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TITLE
Lochalsh Electricity Distribution Scheme
EXTERNAL ID
GB232_RAMSAY_D893_1_10_00A
PLACENAME
Kyle of Lochalsh
DISTRICT
South West Ross
OLD COUNTY/PARISH
ROSS: Lochalsh
DATE OF IMAGE
May 1946
PERIOD
1940s
SOURCE
Skye and Lochalsh Archive Centre
ASSET ID
8871
KEYWORDS
hydro-electric
construction
Lochalsh
Stirling of Fairburn
Lochalsh Electricity Distribution Scheme

In May 1946, the North of Scotland Hydro-Electric Board had pole raising ceremonies in Morar and Lochalsh to mark the start of construction that would bring electricity to these areas. This plaque, on the Lochalsh hydro-electric pole reads: This, the first pole of the Lochalsh Electricity Distribution Scheme of the North of Scotland Hydro-Electric Board was erected by Mrs Stirling of Fairburn on 22nd May 1946. Work began shortly after this, and electricity switched on in December 1948.

The North of Scotland Hydro-Electric Board was established under the Hydro-Electric Development (Scotland) Act 1943. Thomas Johnston presented the Act in the House of Commons, declaring that by harnessing 'the great latent power of the region' it would assist in remedying the ills that affected the Highlands. Johnston told the Commons that 'industries, whether owned nationally or privately, will be and ought to be, attracted to locations in the Highlands, as a result of this measure'.

Ordinary consumers would have priority, then the anticipated large power users, and any surplus energy would be sold to the national grid. Profits from these sales would help reduce distribution costs to more remote areas, and assist in carrying out measures for the economic development and social improvement of the Highlands. This famous social clause gave recognition that the Hydro Board was envisaged as an instrument for the rehabilitation of northern Scotland, not just an organization to provide electricity.

The output from the power station at Loch Sloy, west of Loch Lomond, was intended to meet the demand for central and western Scotland. The surplus energy produced here would be used to subsidise the Morar and Lochalsh projects, it being unlikely these smaller schemes could pay their way. The cost of construction of these three projects was estimated at £4,600,000


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Lochalsh Electricity Distribution Scheme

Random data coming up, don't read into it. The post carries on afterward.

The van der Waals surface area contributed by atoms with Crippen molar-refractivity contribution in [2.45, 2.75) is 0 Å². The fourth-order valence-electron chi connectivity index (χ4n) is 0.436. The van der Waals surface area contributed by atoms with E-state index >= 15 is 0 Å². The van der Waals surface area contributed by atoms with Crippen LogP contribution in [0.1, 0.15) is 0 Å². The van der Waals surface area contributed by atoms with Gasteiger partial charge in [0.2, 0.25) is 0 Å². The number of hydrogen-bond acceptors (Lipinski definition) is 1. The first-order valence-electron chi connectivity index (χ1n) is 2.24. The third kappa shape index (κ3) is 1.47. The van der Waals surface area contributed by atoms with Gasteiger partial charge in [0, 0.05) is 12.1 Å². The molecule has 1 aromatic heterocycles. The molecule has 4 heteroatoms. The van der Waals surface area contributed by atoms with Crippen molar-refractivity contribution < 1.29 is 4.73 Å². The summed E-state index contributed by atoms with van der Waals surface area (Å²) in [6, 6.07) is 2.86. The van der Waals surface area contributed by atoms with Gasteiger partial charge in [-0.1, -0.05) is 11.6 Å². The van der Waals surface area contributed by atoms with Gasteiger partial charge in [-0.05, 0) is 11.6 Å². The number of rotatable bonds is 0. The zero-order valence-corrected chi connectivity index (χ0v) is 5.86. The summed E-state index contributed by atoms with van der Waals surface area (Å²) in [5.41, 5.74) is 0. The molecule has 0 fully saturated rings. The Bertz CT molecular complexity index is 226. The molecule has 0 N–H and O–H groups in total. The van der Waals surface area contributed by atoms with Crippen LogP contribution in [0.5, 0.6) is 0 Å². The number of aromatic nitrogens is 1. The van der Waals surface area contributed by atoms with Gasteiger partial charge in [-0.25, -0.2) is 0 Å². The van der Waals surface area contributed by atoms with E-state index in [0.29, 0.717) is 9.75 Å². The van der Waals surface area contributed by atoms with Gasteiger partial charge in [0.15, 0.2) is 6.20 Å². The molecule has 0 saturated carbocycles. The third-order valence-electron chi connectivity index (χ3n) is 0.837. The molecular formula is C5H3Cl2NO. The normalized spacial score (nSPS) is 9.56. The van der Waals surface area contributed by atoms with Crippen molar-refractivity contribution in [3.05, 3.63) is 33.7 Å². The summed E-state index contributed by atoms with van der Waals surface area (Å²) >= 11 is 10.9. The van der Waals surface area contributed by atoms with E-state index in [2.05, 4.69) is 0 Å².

ROSS: Lochalsh

1940s

hydro-electric; construction; Lochalsh; Stirling of Fairburn

Skye and Lochalsh Archive Centre

William J Ramsay Archive

In May 1946, the North of Scotland Hydro-Electric Board had pole raising ceremonies in Morar and Lochalsh to mark the start of construction that would bring electricity to these areas. This plaque, on the Lochalsh hydro-electric pole reads: This, the first pole of the Lochalsh Electricity Distribution Scheme of the North of Scotland Hydro-Electric Board was erected by Mrs Stirling of Fairburn on 22nd May 1946. Work began shortly after this, and electricity switched on in December 1948.<br /> <br /> The North of Scotland Hydro-Electric Board was established under the Hydro-Electric Development (Scotland) Act 1943. Thomas Johnston presented the Act in the House of Commons, declaring that by harnessing 'the great latent power of the region' it would assist in remedying the ills that affected the Highlands. Johnston told the Commons that 'industries, whether owned nationally or privately, will be and ought to be, attracted to locations in the Highlands, as a result of this measure'.<br /> <br /> Ordinary consumers would have priority, then the anticipated large power users, and any surplus energy would be sold to the national grid. Profits from these sales would help reduce distribution costs to more remote areas, and assist in carrying out measures for the economic development and social improvement of the Highlands. This famous social clause gave recognition that the Hydro Board was envisaged as an instrument for the rehabilitation of northern Scotland, not just an organization to provide electricity.<br /> <br /> The output from the power station at Loch Sloy, west of Loch Lomond, was intended to meet the demand for central and western Scotland. The surplus energy produced here would be used to subsidise the Morar and Lochalsh projects, it being unlikely these smaller schemes could pay their way. The cost of construction of these three projects was estimated at £4,600,000 <br /> <br /> <br /> This image can be purchased.<br /> For further information about purchasing and prices please email<br /> <a href= "mailto: skyeandlochalsh.archives@highlifehighland.com" >Skye and Lochalsh Archives</a>